It’s when my resources run out that direct debits give me a direct line

I write this on September 28. For those with some income, this is the most exciting time of the month. It’s like a slow bike race but with money. Can I slow down my spending enough before getting paid without falling? Although it’s a slow cycling race like no other: imagine, if you will, being mobbed towards the finish line by racing thugs trying to push you through the mud. It’s the pending payments, phone bills and permanent direct debits that make your life a misery just when you thought you had.

Direct debits are the worst. These are usually companies that have taken the art of extracting money from people without delivering anything in return and perfected it. To give a few examples, I’m still being billed for antivirus software that I last used on a laptop under Gordon Brown’s administration. Then there’s a dating site that I don’t even have a profile on right now.

[See also: As Trussonomics looms, when will I be able to afford to eat eggs Benedict again?]

And then there are those who are not identifiable. We hesitate to cancel them because they could be something important; on the other hand, they might very well not be. They might be the most unpleasant. Look, we all buy dodgy stuff online when we’re drunk. I’m able to do almost anything after the second bottle. I once wrote three poems and sent them to a well-respected poetry magazine one night and forgot all about it until a few weeks later when I got an email from them starting with “Dear Contributor” and telling me they would be published in the next issue.

After that, I totally imagined myself as the next Li Bai, delighted by wine and the moon, one of the Eight Wine Cup Immortals, and one night I sent a poem to my poet friend K — after (OK, during) a session and she replied: “Not publishable”. Of course she was right, but our friendship has never been the same since. And I even bothered to fucking rhyme it.

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But let us return from the question of poetry to the sordid business in progress. Trying to cancel these levies is not easy. I phoned my bank. “It’s very simple, just contact them and tell them you want to cancel.” “But tell me,” I mean, “O wise woman of the (Nat)West, how can I unsubscribe from a place whose corporate details are murky to say the least.”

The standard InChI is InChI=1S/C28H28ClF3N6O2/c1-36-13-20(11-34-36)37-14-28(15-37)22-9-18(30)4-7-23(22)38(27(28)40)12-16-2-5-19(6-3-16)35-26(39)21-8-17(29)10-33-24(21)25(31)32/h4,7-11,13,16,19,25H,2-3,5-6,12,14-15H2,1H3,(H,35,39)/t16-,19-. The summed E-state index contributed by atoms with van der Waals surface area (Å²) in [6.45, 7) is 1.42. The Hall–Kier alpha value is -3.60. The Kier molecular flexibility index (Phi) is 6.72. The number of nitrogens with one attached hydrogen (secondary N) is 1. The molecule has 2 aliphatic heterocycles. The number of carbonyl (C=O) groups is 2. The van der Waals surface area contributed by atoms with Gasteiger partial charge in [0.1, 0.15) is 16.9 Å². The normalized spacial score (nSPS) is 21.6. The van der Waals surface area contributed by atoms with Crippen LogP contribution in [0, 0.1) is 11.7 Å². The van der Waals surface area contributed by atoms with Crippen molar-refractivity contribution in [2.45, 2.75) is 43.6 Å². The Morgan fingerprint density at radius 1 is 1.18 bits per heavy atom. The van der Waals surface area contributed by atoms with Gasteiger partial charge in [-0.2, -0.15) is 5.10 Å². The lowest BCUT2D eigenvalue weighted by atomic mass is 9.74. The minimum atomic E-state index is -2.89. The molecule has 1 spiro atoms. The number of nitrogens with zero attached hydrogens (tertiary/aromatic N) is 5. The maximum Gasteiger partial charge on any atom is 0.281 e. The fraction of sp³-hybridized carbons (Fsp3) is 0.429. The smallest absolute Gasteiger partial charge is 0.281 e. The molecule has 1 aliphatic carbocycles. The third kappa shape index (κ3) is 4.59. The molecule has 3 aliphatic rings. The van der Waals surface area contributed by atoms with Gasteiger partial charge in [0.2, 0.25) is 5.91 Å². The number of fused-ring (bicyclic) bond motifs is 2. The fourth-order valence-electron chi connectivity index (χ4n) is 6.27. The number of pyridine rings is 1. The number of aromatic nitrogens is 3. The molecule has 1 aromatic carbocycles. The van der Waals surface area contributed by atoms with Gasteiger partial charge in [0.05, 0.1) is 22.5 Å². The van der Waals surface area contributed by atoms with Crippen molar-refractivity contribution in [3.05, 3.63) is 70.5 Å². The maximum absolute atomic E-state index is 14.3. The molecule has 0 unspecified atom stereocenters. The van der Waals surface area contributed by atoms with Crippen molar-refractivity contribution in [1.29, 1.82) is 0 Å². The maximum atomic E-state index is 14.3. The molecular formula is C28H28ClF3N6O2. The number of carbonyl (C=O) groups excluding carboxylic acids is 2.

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I – I think – managed to unsubscribe from the antivirus software because I spoke to someone on the phone; the dating site is another matter, however. I filled out an increasingly infuriating form (“How did that make you feel?” is one of their questions, to shout out loud) and sent it in, but I didn’t yet received no indication that I was successful.

[See also: My brush with King Charles 22 years ago still feels like it was yesterday. It was that bad]

(The only time I used the site was 15 years ago when I started chatting with a woman who after a few weeks admitted she wasn’t looking for love, but that she was actually an artist collecting scary responses from men for an art installation she was doing. She said that since I hadn’t said anything scary, she would introduce me to someone who was looking for a partner, and that’s how I ended up going on a date with Boris Johnson’s first wife. Nothing happened, but we’re still on good terms.)

But here I am, two days to go before I get paid – if I get paid, because you can’t always take that for granted – and I have £40 left, which is enough for me to live Riley’s life (and a reader sent me money in the mail: I can’t stress how much it helped or how much I encourage this practice) until Friday. But it still feels a bit of a squeaky time, even when you saw in the middle of the month that you only had £200 left, and you’ve managed your day-to-day resources fairly well since then – apart from at From then on you got sick of living on pasta and bought the Singapore fried noodles for £5.90 and blew a hole in the budget below the waterline.

And in the meantime, there are other things to consider: like the cost of boiling the water for your pasta, the fact that you’ll never be able to afford a bath again, which is a thought almost as distressing as the fact that you will never have had sex again (and not taking a bath again makes the prospect of sex even less likely than it already was, i.e. as likely as going on a trip to Proxima Centauri)…and then there are all those surprise charges waiting for you as mentioned above, waiting for you like the monsters under the bed that you feared as a child, but this time they are there.

Things get slightly more complicated at this end because while I’m not exactly an alcoholic, I’m somewhat dependent on this stuff to be able to relax, have fruitful thoughts, slow the brain down enough to focus on the TV and finally sleep – and one needs at least a bottle and a half these days to achieve those goals. I’ve been limiting myself to one bottle a night for the past few days – and one night off – but the poetry you write about such a paltry diet is worthless.

[See also: Even when the country is circling the plughole, pleasant things can happen]

This article originally appeared in the October 5, 2022 issue of The New Statesman, Crushed!

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